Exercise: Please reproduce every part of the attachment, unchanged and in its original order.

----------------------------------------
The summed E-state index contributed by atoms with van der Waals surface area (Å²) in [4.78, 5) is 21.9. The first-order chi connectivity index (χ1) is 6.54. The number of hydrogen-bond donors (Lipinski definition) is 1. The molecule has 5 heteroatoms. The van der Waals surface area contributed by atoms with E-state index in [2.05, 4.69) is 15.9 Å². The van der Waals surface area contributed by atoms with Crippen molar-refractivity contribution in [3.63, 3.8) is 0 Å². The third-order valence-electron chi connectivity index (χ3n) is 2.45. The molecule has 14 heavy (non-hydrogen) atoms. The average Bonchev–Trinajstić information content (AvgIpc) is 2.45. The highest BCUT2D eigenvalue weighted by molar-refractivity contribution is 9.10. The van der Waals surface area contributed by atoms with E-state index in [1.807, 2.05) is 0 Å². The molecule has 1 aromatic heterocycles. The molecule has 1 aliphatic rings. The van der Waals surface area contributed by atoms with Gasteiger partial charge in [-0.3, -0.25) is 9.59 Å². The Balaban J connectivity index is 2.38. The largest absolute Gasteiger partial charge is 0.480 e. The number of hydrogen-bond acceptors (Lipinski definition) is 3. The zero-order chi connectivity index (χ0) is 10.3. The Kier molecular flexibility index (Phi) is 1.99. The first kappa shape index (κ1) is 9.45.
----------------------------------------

The summed E-state index contributed by atoms with van der Waals surface area (Å²) in [4.78, 5) is 21.9. The first-order chi connectivity index (χ1) is 6.54. The number of hydrogen-bond donors (Lipinski definition) is 1. The molecule has 5 heteroatoms. The van der Waals surface area contributed by atoms with E-state index in [2.05, 4.69) is 15.9 Å². The van der Waals surface area contributed by atoms with Crippen molar-refractivity contribution in [3.63, 3.8) is 0 Å². The third-order valence-electron chi connectivity index (χ3n) is 2.45. The molecule has 14 heavy (non-hydrogen) atoms. The average Bonchev–Trinajstić information content (AvgIpc) is 2.45. The highest BCUT2D eigenvalue weighted by molar-refractivity contribution is 9.10. The van der Waals surface area contributed by atoms with E-state index in [1.807, 2.05) is 0 Å². The molecule has 1 aromatic heterocycles. The molecule has 1 aliphatic rings. The van der Waals surface area contributed by atoms with Gasteiger partial charge in [-0.3, -0.25) is 9.59 Å². The Balaban J connectivity index is 2.38. The largest absolute Gasteiger partial charge is 0.480 e. The number of hydrogen-bond acceptors (Lipinski definition) is 3. The zero-order chi connectivity index (χ0) is 10.3. The Kier molecular flexibility index (Phi) is 1.99. The first kappa shape index (κ1) is 9.45.